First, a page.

Wednesday, July 2, 2008

Golden Bones

I definitely missed the camera yesterday. Decided to do a little carping yesterday afternoon. There is a little slough pretty close to home that I learned about last year, it was full of carp every time I went last summer but I never actually hooked anything. After yesterday I am pretty willing to blame it all on fly selection. I had this sneaking suspicion that some of the bonefish flies I had tied up for Belize would maybe turn the trick. One pattern in particular looked especially juicy, it has a little wood duck tail, brown larva lace body, rusty orange rabbit strip fir (no skin) tied in as a wing and bead chain eyes. It's tied to ride hook up and the beadchain is pretty light so it will stay suspended with a slow twitch strip. The water was about two feet higher than any other time I've fished this spot, but I think that made it a bit easier. I could wade in the grass and use it for cover, which made it easy to stay pretty close to the fish. I took up a nice casting station about 10 feet from the edge of the grass where there was a nice open casting lane with fish periodically cruising past about 15-20 feet away and several others hanging near the surface within 50 feet. I started with the fly described above and had follows immediately. When I finally got it in front of a likely cruiser the fish turned hard and came right up behind the fly about 20 feet from my position. I could see the fly in front of the fish and gave it a few mini strips, then watched the fish open its mouth and inhale, a strip set and the game was on. This was a very lackluster fight, the carp just rolled into the grass and dogged around for a bit, but I'll take it. I spent 20 minutes more at that spot then made a move about 30 feet down the shore to another station. Shortly after moving I got into another fish, a situation very similar to the first, but the fish fought much better. This crazy carp had only one eye, the left eye looked as though it never developed, it was just a tiny ring of head flesh, freaky looking. I tried some other patterns for about an hour and got nary a follow. Tied the magic fly back on and within 10 minutes hooked and landed another. This was the most satisfying fish because of the distance, it was at 35-40 feet and I couldn't see his mouth on the take. I saw a pec fin flare and the fish rotated about 10 degrees, so I set up and he was there.

One thing I found very interesting in all of this is that the fish were hooked within 50 feet of one another, there were loads of carp (~75) and the behavior didn't change much throughout it all. Since the slough is only about 200x70 feet I was expecting the whole slough to be abandoned or completely shut off after catching a fish. An article I just read in a dirty fly rag by none other than Whitlock himself said something about chemicals released by carp when they are caught causing the others nearby to quit feeding. In my limited experience this does not occur to any extent. I was thinking that maybe since there in a bit of a high profile spot (there was a family on one end of the slough fishing bobbers for 'em) that they are used to smelling the fear chemical so they don't get as bothered by it. Another thought was that there is slight movement to the water carrying the chemical away, so within ten minutes it was mostly gone. Who knows? I did notice that for 5-10 minutes after landing a fish other carp would come over to apparently scope out what the hell was going on. They would come over close, sometimes in groups of 4 or 5 which seemed a little abnormal, they were moving a little faster than normal and wouldn't follow the fly. So maybe this was the effect Whitlock wrote about, but like I said it only lasted 5-10 minutes so it was easy to wait them out. Regardless of carp chemicals, stinky willamette mud, crazy families fishing to eat those pigs and one dead log of a fight, it was a fucking banner outing. First three carp on the fly in four hours of fishing, given the multitude of hours I spent out there last year, I'll take it and run.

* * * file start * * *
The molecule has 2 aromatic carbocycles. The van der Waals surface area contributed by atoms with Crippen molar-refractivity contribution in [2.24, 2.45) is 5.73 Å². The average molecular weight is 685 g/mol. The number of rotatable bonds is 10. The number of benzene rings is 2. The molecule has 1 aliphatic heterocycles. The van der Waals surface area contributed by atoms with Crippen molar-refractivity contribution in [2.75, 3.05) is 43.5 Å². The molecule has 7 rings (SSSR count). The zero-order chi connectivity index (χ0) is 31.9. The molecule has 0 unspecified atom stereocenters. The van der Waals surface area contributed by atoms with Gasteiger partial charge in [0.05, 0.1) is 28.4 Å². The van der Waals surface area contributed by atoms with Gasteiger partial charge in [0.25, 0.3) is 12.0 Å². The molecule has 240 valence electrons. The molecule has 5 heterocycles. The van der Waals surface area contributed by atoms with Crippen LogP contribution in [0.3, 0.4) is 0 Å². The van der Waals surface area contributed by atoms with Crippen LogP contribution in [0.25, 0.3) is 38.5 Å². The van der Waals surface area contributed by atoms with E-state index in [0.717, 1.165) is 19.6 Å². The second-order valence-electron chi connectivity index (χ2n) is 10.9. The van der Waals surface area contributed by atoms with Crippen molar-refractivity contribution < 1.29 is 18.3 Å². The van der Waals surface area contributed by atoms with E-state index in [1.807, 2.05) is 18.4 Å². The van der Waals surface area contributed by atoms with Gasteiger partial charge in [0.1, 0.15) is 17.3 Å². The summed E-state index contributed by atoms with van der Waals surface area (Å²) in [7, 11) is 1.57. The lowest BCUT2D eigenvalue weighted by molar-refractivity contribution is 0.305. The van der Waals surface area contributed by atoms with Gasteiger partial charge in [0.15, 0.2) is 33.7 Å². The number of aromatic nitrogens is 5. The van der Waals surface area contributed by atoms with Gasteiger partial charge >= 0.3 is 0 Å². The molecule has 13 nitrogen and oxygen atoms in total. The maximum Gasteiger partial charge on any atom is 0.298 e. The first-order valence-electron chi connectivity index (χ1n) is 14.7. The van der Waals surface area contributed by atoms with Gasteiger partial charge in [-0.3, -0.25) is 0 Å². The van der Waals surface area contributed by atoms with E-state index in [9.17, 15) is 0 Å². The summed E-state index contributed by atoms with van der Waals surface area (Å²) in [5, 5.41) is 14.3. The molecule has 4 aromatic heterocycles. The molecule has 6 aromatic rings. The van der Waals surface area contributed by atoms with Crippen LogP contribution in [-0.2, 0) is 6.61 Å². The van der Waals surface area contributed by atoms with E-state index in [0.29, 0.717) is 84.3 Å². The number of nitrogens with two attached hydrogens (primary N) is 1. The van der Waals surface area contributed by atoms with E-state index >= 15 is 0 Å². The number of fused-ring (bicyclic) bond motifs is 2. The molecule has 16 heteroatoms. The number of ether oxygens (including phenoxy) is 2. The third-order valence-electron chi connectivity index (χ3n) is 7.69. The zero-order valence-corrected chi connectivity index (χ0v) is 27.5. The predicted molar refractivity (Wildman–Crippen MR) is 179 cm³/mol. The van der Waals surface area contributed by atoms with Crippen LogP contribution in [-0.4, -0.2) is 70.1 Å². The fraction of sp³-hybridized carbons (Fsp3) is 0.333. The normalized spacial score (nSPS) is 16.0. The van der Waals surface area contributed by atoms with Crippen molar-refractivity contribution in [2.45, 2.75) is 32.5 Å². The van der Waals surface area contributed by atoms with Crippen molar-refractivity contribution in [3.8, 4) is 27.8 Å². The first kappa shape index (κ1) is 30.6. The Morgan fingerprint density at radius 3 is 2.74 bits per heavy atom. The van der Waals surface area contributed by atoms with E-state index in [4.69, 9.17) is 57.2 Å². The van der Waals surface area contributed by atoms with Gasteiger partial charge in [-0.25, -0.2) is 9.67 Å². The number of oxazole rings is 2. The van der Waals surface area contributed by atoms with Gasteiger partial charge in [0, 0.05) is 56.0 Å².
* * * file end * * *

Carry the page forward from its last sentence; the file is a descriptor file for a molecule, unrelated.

5 comments:

K said...

T-mos. Good job. Missed ya at mouth of the Popular yesterday. Watch out for pics.

Finspot said...

Well done. I have yet to chase the fabled desert bones of the Columbia but want to give it a try. Can you post pics of yr magic fly when you get a chance? Oh, and do capr taste any good?

t-mos said...

fin, i am still without a digital camera, i could try a pic with the phone but i don't think you could really see the fly. as far as eating capr go, i would advise strongly against it, they are a veritable cesspool of cesspools. they live in mostly uber polluted water, live a long time and bioaccumulate the junk all the while.

salmobyfly said...

T. Nicely. It isn't supposed to be that easy. But, when it is, rejoice.
I can snap a pic of the fly I have if you want it. Good going and get a gottam camera!

Finspot said...

I dig my Canon SD850 digi elph. It's tiny and takes great shots--and if you're like me, you'll want a good macro for 'shrooms, fisheyes, etc. Try 'em at the shop. You'd be surprised by how much the macro quality can vary. I tried out dozens before latching onto the SD850, including other more highly touted Canon elphs (like the wide-angle 870) that just didn't cut it for the close 'n' dirty. Then get the little Lowe pro carrying case that fits snug and attaches to yer belt for easy access. Good action.